We previously mentioned the budget deal that became effective November 2, 2015 (The Bipartisan Budget Act of 2015, the “Act”).
The “Act” negotiated between Congress and President Obama, which became effective November 2, 2015, raised the U.S. debt limit and among other provisions eliminates two key Social Security filing techniques currently utilized by couples to maximize benefits. Consequently,
- For a spouse who turns 62 by the end of 2015, there will remain a limited opportunity to collect a new spousal benefit at full retirement age if the worker spouse has already claimed retirement benefits or requests a “file and suspend” of their benefits by the end of April, 2016. Thereafter, the “file and suspend” technique will no longer be available to entitle a spouse to collect a spousal benefit while their spouse continues to earn delayed credits.
- Beneficiaries turning age 62 in 2016 or later will no longer be able to file a restricted application for a spousal benefit only. Thus, spouses will be unable to claim a spousal benefit while allowing their own retirement benefit to earn delayed credits.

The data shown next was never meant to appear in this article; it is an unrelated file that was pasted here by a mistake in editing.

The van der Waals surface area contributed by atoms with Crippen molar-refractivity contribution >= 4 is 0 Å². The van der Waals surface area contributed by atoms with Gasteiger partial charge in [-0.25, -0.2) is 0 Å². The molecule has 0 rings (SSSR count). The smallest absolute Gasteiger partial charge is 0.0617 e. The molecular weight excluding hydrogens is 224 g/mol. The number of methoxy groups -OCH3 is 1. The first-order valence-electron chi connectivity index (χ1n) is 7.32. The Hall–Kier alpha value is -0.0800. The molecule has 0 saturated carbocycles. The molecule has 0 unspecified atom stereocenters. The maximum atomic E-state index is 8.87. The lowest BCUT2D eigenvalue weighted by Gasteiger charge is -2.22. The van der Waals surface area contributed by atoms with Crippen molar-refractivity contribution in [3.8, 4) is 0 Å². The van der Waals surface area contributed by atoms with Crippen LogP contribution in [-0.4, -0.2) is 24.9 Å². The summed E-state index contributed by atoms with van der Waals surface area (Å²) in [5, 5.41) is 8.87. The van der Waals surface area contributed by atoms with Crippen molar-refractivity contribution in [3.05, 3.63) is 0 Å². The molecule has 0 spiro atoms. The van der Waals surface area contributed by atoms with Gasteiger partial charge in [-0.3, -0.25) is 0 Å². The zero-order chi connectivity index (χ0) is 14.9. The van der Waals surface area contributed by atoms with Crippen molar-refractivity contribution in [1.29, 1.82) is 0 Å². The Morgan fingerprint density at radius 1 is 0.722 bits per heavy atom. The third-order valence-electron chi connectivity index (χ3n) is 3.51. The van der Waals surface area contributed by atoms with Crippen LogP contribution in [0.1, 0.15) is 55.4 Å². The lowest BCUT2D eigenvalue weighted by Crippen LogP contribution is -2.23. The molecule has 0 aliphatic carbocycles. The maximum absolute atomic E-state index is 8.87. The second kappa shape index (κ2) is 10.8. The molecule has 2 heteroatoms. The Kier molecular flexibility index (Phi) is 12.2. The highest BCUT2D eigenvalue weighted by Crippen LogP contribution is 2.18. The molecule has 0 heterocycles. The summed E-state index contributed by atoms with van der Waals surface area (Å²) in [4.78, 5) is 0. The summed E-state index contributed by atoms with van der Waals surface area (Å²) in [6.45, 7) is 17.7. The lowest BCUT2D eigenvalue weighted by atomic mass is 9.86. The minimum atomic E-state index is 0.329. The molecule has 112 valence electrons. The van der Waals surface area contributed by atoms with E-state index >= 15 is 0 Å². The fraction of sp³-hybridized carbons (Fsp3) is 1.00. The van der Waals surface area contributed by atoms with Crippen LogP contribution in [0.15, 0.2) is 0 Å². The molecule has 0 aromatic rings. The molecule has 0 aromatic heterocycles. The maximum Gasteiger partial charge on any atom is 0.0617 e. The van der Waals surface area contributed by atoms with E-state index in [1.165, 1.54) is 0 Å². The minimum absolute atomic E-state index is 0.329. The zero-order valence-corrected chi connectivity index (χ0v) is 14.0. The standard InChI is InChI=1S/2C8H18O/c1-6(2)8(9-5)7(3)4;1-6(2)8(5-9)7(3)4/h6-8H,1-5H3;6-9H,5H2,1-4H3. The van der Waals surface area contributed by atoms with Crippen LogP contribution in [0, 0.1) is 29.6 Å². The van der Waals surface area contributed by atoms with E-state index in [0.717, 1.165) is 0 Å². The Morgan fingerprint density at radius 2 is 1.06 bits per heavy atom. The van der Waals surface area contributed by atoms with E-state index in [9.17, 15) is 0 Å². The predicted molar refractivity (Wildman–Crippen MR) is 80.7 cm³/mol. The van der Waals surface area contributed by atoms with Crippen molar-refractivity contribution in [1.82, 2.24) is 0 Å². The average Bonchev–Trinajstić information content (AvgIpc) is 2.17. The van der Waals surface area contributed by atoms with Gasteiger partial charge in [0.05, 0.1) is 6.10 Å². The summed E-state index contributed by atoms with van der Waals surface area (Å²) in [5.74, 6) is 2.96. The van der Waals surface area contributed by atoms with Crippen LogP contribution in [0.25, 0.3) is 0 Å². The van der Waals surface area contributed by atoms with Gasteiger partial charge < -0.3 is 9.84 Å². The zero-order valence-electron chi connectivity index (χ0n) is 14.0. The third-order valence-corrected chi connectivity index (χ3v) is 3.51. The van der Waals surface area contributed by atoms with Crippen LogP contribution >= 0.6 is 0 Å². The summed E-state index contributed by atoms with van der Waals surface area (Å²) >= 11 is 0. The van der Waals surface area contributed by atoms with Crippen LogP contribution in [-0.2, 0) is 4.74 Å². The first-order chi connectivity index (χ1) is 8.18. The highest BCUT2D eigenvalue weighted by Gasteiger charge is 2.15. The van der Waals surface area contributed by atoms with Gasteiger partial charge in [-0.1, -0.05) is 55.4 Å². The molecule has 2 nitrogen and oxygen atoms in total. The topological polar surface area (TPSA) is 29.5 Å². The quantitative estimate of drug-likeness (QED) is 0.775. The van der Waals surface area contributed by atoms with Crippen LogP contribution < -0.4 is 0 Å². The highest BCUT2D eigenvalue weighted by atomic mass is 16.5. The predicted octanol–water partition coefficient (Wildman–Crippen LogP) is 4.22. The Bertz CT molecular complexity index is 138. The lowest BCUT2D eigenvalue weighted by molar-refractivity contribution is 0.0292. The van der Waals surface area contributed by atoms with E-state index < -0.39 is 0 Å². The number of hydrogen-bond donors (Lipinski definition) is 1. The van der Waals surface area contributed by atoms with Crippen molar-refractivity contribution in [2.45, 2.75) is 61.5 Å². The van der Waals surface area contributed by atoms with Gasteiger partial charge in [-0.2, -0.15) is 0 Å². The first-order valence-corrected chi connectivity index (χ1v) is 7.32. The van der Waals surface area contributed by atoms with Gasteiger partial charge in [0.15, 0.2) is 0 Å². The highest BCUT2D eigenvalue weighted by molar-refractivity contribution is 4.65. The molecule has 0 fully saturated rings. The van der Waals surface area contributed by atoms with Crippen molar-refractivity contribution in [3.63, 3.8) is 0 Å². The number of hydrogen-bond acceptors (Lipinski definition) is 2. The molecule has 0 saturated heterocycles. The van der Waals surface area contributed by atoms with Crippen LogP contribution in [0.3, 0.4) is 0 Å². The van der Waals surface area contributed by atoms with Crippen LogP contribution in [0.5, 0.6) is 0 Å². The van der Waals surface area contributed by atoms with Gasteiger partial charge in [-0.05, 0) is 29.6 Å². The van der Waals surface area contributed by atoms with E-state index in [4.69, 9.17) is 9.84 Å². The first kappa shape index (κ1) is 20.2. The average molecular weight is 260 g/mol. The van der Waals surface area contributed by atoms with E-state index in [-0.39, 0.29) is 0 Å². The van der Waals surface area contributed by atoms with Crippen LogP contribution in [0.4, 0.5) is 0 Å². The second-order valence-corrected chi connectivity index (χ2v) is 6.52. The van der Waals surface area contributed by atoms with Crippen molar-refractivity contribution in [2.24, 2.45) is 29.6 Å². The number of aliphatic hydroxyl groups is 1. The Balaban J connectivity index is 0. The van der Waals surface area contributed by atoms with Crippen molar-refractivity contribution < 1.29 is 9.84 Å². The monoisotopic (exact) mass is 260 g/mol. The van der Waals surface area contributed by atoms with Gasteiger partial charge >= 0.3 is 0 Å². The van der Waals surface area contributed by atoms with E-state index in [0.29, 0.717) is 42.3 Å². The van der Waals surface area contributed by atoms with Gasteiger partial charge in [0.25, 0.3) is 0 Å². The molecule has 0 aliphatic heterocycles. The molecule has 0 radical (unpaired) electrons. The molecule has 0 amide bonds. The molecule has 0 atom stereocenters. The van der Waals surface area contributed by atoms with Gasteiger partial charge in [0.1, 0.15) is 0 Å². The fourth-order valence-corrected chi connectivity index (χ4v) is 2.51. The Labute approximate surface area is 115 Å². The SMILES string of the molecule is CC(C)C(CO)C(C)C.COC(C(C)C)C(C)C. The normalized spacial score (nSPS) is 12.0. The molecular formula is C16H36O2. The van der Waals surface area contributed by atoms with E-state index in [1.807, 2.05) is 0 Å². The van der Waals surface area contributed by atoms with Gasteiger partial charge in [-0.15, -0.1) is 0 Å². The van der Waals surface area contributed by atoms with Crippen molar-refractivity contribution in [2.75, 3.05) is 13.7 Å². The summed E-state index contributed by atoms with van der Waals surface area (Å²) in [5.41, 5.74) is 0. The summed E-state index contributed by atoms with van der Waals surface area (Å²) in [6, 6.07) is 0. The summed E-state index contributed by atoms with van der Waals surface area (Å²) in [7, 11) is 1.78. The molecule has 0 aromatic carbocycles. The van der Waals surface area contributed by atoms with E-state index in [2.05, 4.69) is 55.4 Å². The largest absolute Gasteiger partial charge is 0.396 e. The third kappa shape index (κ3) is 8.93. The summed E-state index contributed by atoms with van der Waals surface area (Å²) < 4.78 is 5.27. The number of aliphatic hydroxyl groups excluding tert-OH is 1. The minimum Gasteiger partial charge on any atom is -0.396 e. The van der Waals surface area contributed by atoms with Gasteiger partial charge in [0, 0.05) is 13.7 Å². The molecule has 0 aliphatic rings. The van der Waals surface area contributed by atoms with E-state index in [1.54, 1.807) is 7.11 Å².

While the Act certainly eliminates some of the Social Security filing opportunities going forward, it’s important that you plan for and utilize filing strategies that remain viable. Through proper planning, you may help ensure that you are maximizing Social Security benefits for you and your family, especially during the grace period ending on or around April 30, 2016 (180 days after the enactment of the bill), should you qualify.
It’s always important to remember that your planning is dynamic. As legislation is passed and laws evolve, it is imperative that you update your financial plan in order to accomplish your goals and objectives. Periodic reviews with our clients enable us to identify new opportunities and risks that may arise relative to their unique situation.
If you need to discuss your specific situation, I invite you to contact our office and schedule an appointment.